Here's today's AdExchanger.com news round-up... Want it by email? Sign-up here.
Mobile ad exchange, Mobclix, is doubling in size monthly according to a Portfolio.com piece with co-founder Krishna Subramanian (AdExchanger.com Q&A). From the interview, Mobclix "is on a $25 million to $30 million run rate and serving some 3.5 billion ad impressions per month, mostly to the iPhone and iPod Touch." Mobilize now!
Rubicon Project On Ad Serving, Hires Allen & Co.
Rubicon Project announced at last Friday's Paid Content conference that the "ad server [is] dead" and it's on the hunt for finding a new solution on behalf of publishers. The company also said in a release that it has hired investment firm Allen & Co. to "work with the company, among other matters, to explore options for ongoing business growth initiatives including additional strategic acquisitions, platform expansion and continued international growth." Read more.
"Reverend" and CEO Mike Baker (AdExchanger.com Q&A) of DataXu preaches the real-time bidding (RTB) gospel on ClickZ. In a concise post, Baker dissects the data-business into first-party and third-party groups, offers a checklist on how to value data, and then shows how real-time bidding unlocks efficiency and ROI from the data hurricane. Read more.
In addition to announcing new hires, Rocket Fuel says that it will be opening new sales offices in Los Angeles and Chicago as "this recent momentum builds on the 265% quarter over quarter growth Rocket Fuel has experienced in the last year." Read the release.
DOOH Getting Measured
Nielsen announced a deal with Samsung which will enable the audience measurement firm to collect audience stats across Samsung's digital-out-of-home (DOOH) network. But, it's not that Nielsen will be doing the counting: "Samsung will directly feed audience measurement data to Nielsen for measurement and use in its On Location reports." Seems like there's room for auditing here. Read more.
Chris Dixon looks at the "massive misallocation of online advertising dollars" due to inadequate attribution models feeding digital advertising's supply chain. Dixon notes the classic issue where "intent generators" are getting less credit (such as display), and therefore a smaller allocation of dollars, than "intent harvesters" such as search. Moreover, Dixon notes the impact on research publishers. Read more.
Publicis Q4 Edges Toward Digital
Publicis reported that revenues continued to drop in Q4 of last year as the ad company reported its earnings last week. Overall revenues for 2009 diminished 6.5%% year-over-year. The company's stated goal of reaching 25% digital revenues by the end of 2010 appears achievable with the company's digital revs closing 2009 at a 22.4% share. (Is the traditional pie just getting smalller at Publicis? And, digital is just holding its own -hence the increase in digital's share of overall revenues?) Like Omincom, Publicis said it to will continue to acquire but on a smaller scale than, for example, the $500 milllion acquisition of Razorfish. Read more.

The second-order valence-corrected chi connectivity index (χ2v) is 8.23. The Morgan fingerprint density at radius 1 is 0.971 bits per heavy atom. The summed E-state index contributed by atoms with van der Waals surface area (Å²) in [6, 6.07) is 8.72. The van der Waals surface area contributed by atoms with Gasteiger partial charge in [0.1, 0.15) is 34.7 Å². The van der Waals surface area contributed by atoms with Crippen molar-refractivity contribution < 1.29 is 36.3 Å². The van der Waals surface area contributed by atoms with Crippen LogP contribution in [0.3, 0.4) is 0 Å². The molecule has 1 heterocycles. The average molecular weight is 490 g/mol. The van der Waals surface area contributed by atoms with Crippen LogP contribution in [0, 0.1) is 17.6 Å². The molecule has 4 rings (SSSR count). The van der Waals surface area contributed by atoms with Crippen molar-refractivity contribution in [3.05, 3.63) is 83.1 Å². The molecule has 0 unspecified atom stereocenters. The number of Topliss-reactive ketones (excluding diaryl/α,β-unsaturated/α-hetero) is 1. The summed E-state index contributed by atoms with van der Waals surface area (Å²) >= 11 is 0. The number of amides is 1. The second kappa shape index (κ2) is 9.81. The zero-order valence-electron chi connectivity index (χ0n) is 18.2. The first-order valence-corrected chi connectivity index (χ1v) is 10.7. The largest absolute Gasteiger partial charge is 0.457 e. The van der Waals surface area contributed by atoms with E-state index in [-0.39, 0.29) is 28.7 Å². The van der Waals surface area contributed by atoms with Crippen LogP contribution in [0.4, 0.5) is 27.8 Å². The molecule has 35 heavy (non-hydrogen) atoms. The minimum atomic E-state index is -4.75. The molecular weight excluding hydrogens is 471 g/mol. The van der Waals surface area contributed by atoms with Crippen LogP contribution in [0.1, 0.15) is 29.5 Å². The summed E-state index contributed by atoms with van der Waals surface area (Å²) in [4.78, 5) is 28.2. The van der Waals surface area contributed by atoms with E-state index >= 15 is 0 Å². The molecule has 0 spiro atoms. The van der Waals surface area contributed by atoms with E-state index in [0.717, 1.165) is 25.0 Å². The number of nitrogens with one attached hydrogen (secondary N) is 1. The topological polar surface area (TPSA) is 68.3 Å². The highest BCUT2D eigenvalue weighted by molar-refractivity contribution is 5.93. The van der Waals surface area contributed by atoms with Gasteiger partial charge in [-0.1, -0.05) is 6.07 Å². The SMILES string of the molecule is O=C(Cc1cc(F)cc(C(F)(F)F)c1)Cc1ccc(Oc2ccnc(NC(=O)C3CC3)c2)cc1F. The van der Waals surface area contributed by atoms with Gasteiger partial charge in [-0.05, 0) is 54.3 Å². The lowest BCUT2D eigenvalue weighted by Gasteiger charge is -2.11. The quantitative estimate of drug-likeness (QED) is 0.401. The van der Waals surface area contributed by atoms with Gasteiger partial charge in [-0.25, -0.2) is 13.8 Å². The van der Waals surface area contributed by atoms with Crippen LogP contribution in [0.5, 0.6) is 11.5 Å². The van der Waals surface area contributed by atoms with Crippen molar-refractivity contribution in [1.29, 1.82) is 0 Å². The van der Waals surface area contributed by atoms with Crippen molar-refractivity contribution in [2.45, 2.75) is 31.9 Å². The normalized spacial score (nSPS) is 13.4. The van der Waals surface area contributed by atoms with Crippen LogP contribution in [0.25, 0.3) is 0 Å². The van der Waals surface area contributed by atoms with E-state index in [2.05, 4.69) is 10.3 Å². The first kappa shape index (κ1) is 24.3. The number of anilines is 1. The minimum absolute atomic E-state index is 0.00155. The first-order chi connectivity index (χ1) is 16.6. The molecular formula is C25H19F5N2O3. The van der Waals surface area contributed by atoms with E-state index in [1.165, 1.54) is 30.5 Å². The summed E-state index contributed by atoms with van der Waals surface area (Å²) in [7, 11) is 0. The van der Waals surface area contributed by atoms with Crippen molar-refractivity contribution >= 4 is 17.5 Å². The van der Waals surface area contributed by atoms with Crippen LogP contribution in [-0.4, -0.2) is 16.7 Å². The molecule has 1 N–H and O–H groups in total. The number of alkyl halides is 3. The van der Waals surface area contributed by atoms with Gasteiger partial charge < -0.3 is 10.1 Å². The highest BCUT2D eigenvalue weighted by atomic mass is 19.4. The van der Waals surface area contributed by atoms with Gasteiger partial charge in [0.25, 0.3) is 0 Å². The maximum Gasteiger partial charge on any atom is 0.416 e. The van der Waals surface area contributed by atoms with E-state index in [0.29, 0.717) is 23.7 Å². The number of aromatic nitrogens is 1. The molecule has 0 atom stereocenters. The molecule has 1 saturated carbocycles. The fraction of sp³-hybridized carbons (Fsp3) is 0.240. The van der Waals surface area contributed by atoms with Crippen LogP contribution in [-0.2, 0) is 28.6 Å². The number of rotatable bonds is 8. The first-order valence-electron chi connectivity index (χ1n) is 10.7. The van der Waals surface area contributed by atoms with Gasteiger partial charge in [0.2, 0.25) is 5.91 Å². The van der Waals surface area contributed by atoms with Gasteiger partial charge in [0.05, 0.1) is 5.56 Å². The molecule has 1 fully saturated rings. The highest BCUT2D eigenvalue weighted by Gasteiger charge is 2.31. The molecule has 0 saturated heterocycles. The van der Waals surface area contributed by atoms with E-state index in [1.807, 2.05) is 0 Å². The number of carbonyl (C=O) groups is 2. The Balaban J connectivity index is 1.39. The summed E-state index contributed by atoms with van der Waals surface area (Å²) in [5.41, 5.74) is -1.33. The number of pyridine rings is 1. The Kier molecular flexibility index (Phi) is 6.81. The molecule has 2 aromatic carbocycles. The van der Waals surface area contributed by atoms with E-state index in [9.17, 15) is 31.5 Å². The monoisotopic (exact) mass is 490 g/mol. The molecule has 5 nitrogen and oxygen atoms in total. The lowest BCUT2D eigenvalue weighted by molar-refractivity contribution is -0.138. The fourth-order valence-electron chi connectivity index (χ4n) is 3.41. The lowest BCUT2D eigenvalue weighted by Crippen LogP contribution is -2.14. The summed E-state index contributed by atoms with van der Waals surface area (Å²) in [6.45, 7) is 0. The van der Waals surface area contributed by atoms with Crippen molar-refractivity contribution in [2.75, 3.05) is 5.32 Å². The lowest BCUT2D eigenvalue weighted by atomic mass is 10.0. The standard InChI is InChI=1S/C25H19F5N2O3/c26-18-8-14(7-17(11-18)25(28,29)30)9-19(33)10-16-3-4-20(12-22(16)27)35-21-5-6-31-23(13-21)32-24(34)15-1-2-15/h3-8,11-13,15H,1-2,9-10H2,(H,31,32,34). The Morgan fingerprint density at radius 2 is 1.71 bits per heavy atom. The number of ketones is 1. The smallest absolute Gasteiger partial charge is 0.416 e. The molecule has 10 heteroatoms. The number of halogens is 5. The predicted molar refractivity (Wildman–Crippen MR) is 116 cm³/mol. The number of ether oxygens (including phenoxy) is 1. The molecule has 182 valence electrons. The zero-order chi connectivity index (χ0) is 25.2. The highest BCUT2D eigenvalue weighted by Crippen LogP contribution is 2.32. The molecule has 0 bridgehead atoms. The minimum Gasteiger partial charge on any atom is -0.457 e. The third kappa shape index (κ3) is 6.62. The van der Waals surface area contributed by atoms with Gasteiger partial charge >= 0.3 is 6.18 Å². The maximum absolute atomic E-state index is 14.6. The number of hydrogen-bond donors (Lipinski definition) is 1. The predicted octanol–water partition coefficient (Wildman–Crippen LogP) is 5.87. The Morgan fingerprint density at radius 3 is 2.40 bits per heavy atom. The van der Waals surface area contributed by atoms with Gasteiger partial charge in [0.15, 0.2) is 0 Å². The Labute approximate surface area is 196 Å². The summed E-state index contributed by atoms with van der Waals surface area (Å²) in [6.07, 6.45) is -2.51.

The Impression Is Dead
Mediasmith director of search and analytics, Michael D. Andrew thinks data is becoming so valuable these days that "the impression by itself is becoming worthless" in an opinion piece on MediaPost. Along the way, Andrew kicks undifferentiated ad networks to the curb and silently speaks to the importance of the demand-side platform which can manage user cookies across multiple supply sources. Read more.
Jim Louderback, CEO of video ad network, Revision3, notes on Ad Age that video pre-roll ads are among the most effective within the video advertiser's toolkit. But, he still not a fan and writes, "I'm afraid they also depress video sharing and snacking -- which is ultimately how a video goes viral, and how new creators build audiences." Read more.
Patently An Issue
Last week, Nathan Myhrvold and his patent-scooping syndicate were featured in The New York Times. This week, patent-process-hater, Bill Burnham of Union Square Ventures points to the proliferation of "permissionless innovation" - such as operating systems and APIs - which has been critical to innovations in the world of software development. Myhrvold's walled-garden approach stifles innovation says Burnham. Read more.
Holding Client Hands
Imedia Connection's Michael Estrin offers his tips on what agencies can do to give advertisers a warm fuzzy when it comes to technology. In the end though, even if the client finally gets technology due to agency efforts, "the client gets the credit" for any campaign's success. Read more.
Paying Google With Privacy
Newsweek's Dan Lyons looks at the touchpoints that Google has on the consumer which uses Google's free services and suggest their is a still a price in the form of privacy. His observations come in light of the recent bumpy launch of Google's Twitter answer - Buzz. Lyons writes, "The problem with buying things with your privacy is you really don't know how much you're paying." Read more. CPM Advisors' Rob Leathern (AdExchanger.com Q&A) notes ironically that the Newsweek article's page on the web sets a remarkable number of cookies. Read it.
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